Oriental Cats in the UK

The Oriental Longhair Breed

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    Breed Description
An Oriental Longhair
The Oriental Longhair is a beautifully balanced cat with an alert, intelligent expression. The type is the same as the Siamese, Balinese and Oriental Shorthair - svelte and elegant, and they have the same lively temperament.

The coat is medium length and fine and silky in texture, with no woolly undercoat, which makes it very easy to groom. The tail is a long elegant plume.

The colours and patterns are those of the Oriental Shorthairs with the addition of the green-eyed and odd-eyed Whites.

This means that Oriental Longhairs are bred in:

Self Colours: black, blue, chocolate, lilac, cinnamon, caramel, fawn, red, cream and apricot.

Tortie Colours: black tortie, blue tortie, chocolate tortie, lilac tortie, cinnamon tortie, caramel tortie, fawn tortie.

Smokes: all of the above self and tortie colours, with a silver undercoat.

Tabbies: all of the above self and tortie colours, including the silver versions, in any tabby pattern (ticked, spotted, mackerel and classic).

Shaded: all of the above self and tortie colours, including the silver versions, with varying degrees of shading. No distinction is made between shaded and tipped as one can grade into the other.

All the above colours have green eyes.

Whites: green-eyed, blue-eyed and odd-eyed (one green and one blue).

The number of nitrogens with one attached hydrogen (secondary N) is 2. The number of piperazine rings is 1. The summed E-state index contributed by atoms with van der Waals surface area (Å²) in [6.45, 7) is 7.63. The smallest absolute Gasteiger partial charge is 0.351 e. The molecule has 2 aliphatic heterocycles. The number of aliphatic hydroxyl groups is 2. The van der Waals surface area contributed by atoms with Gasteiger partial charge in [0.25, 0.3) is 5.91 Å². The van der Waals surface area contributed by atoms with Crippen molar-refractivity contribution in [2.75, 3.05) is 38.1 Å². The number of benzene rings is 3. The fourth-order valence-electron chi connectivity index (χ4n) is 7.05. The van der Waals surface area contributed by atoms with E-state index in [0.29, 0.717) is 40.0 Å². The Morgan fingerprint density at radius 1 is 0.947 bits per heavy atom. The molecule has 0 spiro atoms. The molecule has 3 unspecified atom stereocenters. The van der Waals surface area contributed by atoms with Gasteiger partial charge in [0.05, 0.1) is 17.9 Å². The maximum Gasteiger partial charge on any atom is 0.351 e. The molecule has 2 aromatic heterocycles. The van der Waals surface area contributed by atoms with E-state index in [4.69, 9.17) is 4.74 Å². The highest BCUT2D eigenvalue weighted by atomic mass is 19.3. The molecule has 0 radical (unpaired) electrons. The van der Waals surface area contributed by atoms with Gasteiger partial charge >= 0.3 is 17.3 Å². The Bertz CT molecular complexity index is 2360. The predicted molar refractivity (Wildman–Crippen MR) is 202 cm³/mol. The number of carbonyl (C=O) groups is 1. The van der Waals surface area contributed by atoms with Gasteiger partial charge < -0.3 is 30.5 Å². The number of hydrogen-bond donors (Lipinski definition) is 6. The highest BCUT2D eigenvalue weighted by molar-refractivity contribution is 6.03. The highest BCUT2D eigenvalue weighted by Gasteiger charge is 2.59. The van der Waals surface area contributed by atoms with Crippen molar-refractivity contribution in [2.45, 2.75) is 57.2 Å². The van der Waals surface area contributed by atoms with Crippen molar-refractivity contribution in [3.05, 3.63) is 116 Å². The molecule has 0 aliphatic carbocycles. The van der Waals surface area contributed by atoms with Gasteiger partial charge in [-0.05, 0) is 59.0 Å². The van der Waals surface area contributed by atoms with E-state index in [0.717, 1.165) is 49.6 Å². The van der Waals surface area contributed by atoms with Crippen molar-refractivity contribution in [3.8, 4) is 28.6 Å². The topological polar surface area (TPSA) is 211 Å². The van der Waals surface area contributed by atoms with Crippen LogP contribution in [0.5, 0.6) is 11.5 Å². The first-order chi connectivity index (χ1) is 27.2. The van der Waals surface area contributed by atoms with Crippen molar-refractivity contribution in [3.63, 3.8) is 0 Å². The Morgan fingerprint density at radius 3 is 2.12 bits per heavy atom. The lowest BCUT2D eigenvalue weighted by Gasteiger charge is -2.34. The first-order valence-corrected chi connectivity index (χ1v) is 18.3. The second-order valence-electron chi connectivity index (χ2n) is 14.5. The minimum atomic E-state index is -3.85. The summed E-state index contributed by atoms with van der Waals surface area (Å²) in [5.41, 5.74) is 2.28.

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    Variants & Pointed Oriental Longhairs
If an Oriental Longhair is mated to an Oriental Shorthair or Siamese all the kittens will be shorthaired; although they look like Orientals or Siamese, these kittens are registered as Oriental Longhair Variants. They are useful in an Oriental Longhair breeding programme since if a Variant is mated to an Oriental Longhair or Balinese, half the kittens will be longhaired. (Of course, it is not a good idea to mate a Pointed Variant to a Balinese because none of the kittens can be full coloured.)

Balinese look-alikes are often produced in Oriental Longhair litters. These cats cannot be registered as Balinese, which may only have Balinese, Balinese Variants and Siamese in their pedigrees, so they are registered as Pointed Oriental Longhairs.

Oriental Longhair Variants and Pointed Oriental Longhairs are used in Oriental Longhair breeding programmes, but cannot be used to breed Balinese or Siamese; they can however be used to breed Oriental Shorthairs (provided that they have been tested not to carry longhair - obviously, this cannot be the case for Pointed Longhairs or first generation Variants). From June 2012 they have been allowed to be shown under GCCF Rules in the appropraite Siamese, Oriental Shorthair or Balinese Open Class for their colour and pattern. Just like Oriental Longhairs, Balinese, Oriental Shorthairs and Siamese, they make excellent pets.


Can you tell which are Variants
and which are Oriental Shorthairs ?

(The peacock feather didn't have a chance!)

(photo by Marc Henrie - apologies for the kittens who did not wish to sit still)

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    Breed Status
Angoras, as they were then known, started off with Preliminary recognition, where the cats are judged in Assessment Classes instead of in Open Classes; each cat is judged individually against its Standard of Points and, if deemed of sufficient quality by the Judge, is awarded a Merit Certificate. Over the years they gained sufficient Merit Certificates to apply for Provisional status, and this was granted from 1st June 1998.

After further hard work to gain sufficient numbers of Intermediate Certificates, the breed achieved Championship status from June 2003 - as the Oriental Longhair.

These pages were brought up to date from the original by Julia May which is still accessible here:- Palantir

Copyright, including logo, 1996 - 2013 Oriental Joint Breed Advisory Committee. All rights reserved.